I live in a travel trailer in Idaho and it's okay except for insulation. One space heater heats the whole trailer (it is a 29 foot trailer), though. A heater coil for the outside water hose is a MUST if you don't want burst hoses and pipes and no water. Good insulated skirting helps a lot.
I have propane for the furnace, stove and oven, and a refrigerator that runs off either propane or electricity. The overhead lights are 12 volt and, when the power goes out, the batteries take over for the lights. I could add more outlets to run off the battery and an inverter so I could plug something in if power is lost.
If I could afford it, I'd build a little room off one of the doors and put in a small wood-burning stove. We have national forest all around us, so wood heat could be free, or nearly so, and plentiful. (For a $10 fee, you can get 5 cords of wood free each year.) I'd also get a solar panel.
Since the trailer is metal, a dehumidifier is necessary because of condensation that builds up when the outside and interior temperatures are too different. It actually can drip from the windows, doors, and skylights.
Another thing about a trailer is the lack of storage space, although the whole underside of the trailer is available with skirting in place. I'd like a little storage shed added to it.
Travel trailers are built to be self-contained for at least a short time, with a cold water tank besides the hot water tank and a water pump (which uses electricity from the batteries to operate), two propane tanks (EACH of which lasts me at least a month, although I operate off a 100 gallon tank now and don't use the small ones), a switch to turn off the propane hot water heater until you need hot water, and the other propane utilities. The batteries are two deep cycle batteries that are constantly recharged when there is electricity. I don't know how long they would last if there is no electricity to recharge them. So, in that respect, they are better in a SHTF emergency than most houses. I could go several weeks without electricity, and I could take it somewhere else if necessary.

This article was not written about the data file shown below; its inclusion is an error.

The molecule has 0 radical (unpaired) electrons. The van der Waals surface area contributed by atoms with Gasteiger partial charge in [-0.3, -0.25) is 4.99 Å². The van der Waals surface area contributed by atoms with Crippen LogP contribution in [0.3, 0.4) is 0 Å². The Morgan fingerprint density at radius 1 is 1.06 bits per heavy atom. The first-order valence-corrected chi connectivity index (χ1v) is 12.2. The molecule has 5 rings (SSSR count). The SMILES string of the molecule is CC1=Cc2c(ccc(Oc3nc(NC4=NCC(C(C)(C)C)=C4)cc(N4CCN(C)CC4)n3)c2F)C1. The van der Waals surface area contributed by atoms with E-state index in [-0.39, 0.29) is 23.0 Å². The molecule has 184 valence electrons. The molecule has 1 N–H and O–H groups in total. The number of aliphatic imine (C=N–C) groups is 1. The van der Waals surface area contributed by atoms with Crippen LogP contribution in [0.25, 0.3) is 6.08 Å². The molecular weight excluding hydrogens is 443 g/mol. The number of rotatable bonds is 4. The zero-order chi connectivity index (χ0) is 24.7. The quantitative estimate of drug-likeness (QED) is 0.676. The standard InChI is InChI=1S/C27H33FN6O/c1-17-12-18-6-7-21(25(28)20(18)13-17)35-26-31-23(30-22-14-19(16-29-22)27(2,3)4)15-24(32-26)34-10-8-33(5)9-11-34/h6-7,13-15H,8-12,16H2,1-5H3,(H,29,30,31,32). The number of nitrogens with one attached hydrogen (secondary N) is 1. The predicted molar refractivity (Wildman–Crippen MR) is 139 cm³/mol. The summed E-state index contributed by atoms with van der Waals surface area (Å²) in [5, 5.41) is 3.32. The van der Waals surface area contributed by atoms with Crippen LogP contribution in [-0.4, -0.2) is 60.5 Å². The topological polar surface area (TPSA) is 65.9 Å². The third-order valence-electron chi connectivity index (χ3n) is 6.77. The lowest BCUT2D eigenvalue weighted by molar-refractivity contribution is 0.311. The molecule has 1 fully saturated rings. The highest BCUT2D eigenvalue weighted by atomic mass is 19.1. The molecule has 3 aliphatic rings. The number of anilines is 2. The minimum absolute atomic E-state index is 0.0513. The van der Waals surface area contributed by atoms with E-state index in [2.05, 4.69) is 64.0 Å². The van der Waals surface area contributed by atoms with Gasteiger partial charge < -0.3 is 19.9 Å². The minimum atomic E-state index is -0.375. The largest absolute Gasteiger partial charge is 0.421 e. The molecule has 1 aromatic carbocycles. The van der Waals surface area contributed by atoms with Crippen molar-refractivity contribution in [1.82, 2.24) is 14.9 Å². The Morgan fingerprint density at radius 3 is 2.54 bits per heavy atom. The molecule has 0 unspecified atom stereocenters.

You can put a false roof over the trailer or, as was suggested, park it under a canopy or inside a barn or shed.
Something about northern climates that most don't know if you don't live there is that there is a wide variation in temperatures within a small area, usually depending on altitude. I live in a valley which is hotter in the summer but warmer in the winter. The outside temperature almost never gets below 10 degrees F, there is very little snow, and most of the real "winter" is in January and February. My sister, however, who lives 30 miles into the mountains has very long and severe winters and a very short growing season. It takes months for the accumulated snow to melt, and you get around on snowshoes. Doors open inwards too because the snow may get too high to open them otherwise.
Two things that become important living in the cold climates are what is called the snow line and also whether you have a north or south facing home. The snow line is different in different areas: on one side of the line if it is rain, it falls as snow above the line, which may be only an inch away. I would want a home below the snow line at least. And a south facing home and driveway. Others may opt for a home higher in the mountains where it is more inaccessible to passing strangers. You may need a snowmobile to get to it at times, but always at least a four wheel drive vehicle on many roads. They don't always plow those roads.
All in all, I'd recommend a travel trailer, but be aware of the shortcomings of them too.